The peripheral nerves that relate to feelings of pain contain cannabinoid receptors. They respond to marijuana intake and regulate neurotransmitters, as well as the central nervous system. In turn, a person's perception of pain often lessens.
Results for People With Migraine Headaches
Migraine sufferers report severe pain as well as other debilitating symptoms including temporary vision problems, the inability to tolerate bright lights or loud sounds and nausea. The nausea is sometimes so severe that they cannot keep prescription pills down.
Migraines and neck pain are two of the most common sources of pain people experience. In a recent survey, these problems together affected about 30% of people polled about common discomforts. Even worse, neck pain often occurs alongside migraines, which makes people particularly miserable.
A recent study suggests that marijuana could be an effective way to reduce migraine headaches. It involved 121 people who were diagnosed with migraines and given medical marijuana as an attempted course of treatment. 103 of the participants had fewer migraines, and only three people had more than before they started taking the drug.
The researchers involved said they need to do further investigation to give a definitive response about how marijuana eases migraine pain. However, many believe that marijuana has an effect on serotonin in the brain. Serotonin is a chemical that facilitates communications between nerve cells. However, it can cause narrowing of the blood vessels, too. When serotonin levels fluctuate, migraine headaches can occur.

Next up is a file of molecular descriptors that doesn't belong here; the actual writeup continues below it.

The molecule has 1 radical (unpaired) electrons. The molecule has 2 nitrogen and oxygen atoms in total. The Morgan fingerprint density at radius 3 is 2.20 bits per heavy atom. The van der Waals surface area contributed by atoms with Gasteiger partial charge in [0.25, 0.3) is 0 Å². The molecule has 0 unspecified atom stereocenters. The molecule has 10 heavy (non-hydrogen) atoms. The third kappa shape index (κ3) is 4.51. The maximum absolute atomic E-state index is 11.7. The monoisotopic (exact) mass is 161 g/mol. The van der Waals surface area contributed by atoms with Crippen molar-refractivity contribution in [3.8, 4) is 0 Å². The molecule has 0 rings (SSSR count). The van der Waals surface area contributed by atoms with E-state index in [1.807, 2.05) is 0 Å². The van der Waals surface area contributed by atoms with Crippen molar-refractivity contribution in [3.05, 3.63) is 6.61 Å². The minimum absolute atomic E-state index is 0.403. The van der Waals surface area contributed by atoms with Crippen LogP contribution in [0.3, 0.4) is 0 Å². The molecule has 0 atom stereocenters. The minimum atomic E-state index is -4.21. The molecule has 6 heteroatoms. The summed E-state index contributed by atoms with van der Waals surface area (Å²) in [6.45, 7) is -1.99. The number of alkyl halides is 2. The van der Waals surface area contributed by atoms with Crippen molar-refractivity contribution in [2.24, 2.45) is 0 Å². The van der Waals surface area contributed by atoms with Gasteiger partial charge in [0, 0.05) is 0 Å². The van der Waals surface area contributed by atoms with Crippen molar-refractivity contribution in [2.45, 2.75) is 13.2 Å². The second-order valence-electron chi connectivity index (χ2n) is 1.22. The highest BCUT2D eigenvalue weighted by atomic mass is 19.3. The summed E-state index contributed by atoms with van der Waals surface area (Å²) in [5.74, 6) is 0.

Even without knowing exactly why marijuana worked well for those migraine sufferers just yet, the people involved in the above study mentioned the participants felt better and had higher levels of functioning. Given those effects, the people taking part in the study probably didn't care about the specifics of why they got migraines less often than before and were just happy with their outcomes.
Another advantage associated with this particular study is that some people smoked marijuana and others ate it in edible form. Individuals said the smoked marijuana worked more quickly than the kind they ate. But, as you'll recall from the overall study statistics, most people saw positive results regardless of the ways they consumed marijuana.
Also, remember that migraines commonly make people feel like they'll throw up. Many often do vomit, which makes the experience of having a migraine headache even worse. Eating marijuana edibles may not be feasible for people who are very nauseous, but smoking the drug could work well by providing fast effects without aggravating nausea.
Regardless of if you warmly embrace the idea of using marijuana for pain relief or still have some lingering doubts, the research covered here has hopefully reduced the lack of knowledge that prompted you to start reading this post in the first place. You might even try marijuana and see if you get results that are like some of the ones just described.
Author Bio:Jennifer Landis is a mom and wife with a fierce love for peanut butter, naps, and boy bands. She practices yoga regularly even though her husband doesn’t think it counts as exercise. She is the editor and creative mastermind behindMindfulness Mama.